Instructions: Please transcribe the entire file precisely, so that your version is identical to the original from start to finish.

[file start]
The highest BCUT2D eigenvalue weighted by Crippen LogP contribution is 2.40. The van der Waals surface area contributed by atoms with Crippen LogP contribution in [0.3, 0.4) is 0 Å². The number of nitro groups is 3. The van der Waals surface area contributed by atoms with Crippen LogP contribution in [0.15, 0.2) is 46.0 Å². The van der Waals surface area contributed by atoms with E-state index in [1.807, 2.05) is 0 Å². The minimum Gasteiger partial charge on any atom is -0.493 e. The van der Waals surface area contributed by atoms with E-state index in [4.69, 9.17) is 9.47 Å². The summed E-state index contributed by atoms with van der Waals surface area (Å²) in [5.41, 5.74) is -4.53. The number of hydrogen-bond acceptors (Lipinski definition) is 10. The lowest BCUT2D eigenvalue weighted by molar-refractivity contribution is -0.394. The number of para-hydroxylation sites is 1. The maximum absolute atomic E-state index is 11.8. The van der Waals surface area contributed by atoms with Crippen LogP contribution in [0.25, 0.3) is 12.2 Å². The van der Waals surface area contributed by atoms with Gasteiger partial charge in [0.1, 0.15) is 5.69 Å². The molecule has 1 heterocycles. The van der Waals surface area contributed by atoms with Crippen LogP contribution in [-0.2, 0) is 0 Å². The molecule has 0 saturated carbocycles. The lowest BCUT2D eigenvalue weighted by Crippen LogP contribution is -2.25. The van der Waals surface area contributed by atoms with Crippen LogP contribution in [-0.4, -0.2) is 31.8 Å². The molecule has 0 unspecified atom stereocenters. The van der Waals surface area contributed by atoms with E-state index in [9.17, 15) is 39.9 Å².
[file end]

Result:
The highest BCUT2D eigenvalue weighted by Crippen LogP contribution is 2.40. The van der Waals surface area contributed by atoms with Crippen LogP contribution in [0.3, 0.4) is 0 Å². The number of nitro groups is 3. The van der Waals surface area contributed by atoms with Crippen LogP contribution in [0.15, 0.2) is 46.0 Å². The van der Waals surface area contributed by atoms with E-state index in [1.807, 2.05) is 0 Å². The minimum Gasteiger partial charge on any atom is -0.493 e. The van der Waals surface area contributed by atoms with E-state index in [4.69, 9.17) is 9.47 Å². The summed E-state index contributed by atoms with van der Waals surface area (Å²) in [5.41, 5.74) is -4.53. The number of hydrogen-bond acceptors (Lipinski definition) is 10. The lowest BCUT2D eigenvalue weighted by molar-refractivity contribution is -0.394. The number of para-hydroxylation sites is 1. The maximum absolute atomic E-state index is 11.8. The van der Waals surface area contributed by atoms with Crippen LogP contribution in [0.25, 0.3) is 12.2 Å². The van der Waals surface area contributed by atoms with Gasteiger partial charge in [0.1, 0.15) is 5.69 Å². The molecule has 1 heterocycles. The van der Waals surface area contributed by atoms with Crippen LogP contribution in [-0.2, 0) is 0 Å². The molecule has 0 saturated carbocycles. The lowest BCUT2D eigenvalue weighted by Crippen LogP contribution is -2.25. The van der Waals surface area contributed by atoms with Crippen LogP contribution in [-0.4, -0.2) is 31.8 Å². The molecule has 0 unspecified atom stereocenters. The van der Waals surface area contributed by atoms with E-state index in [9.17, 15) is 39.9 Å².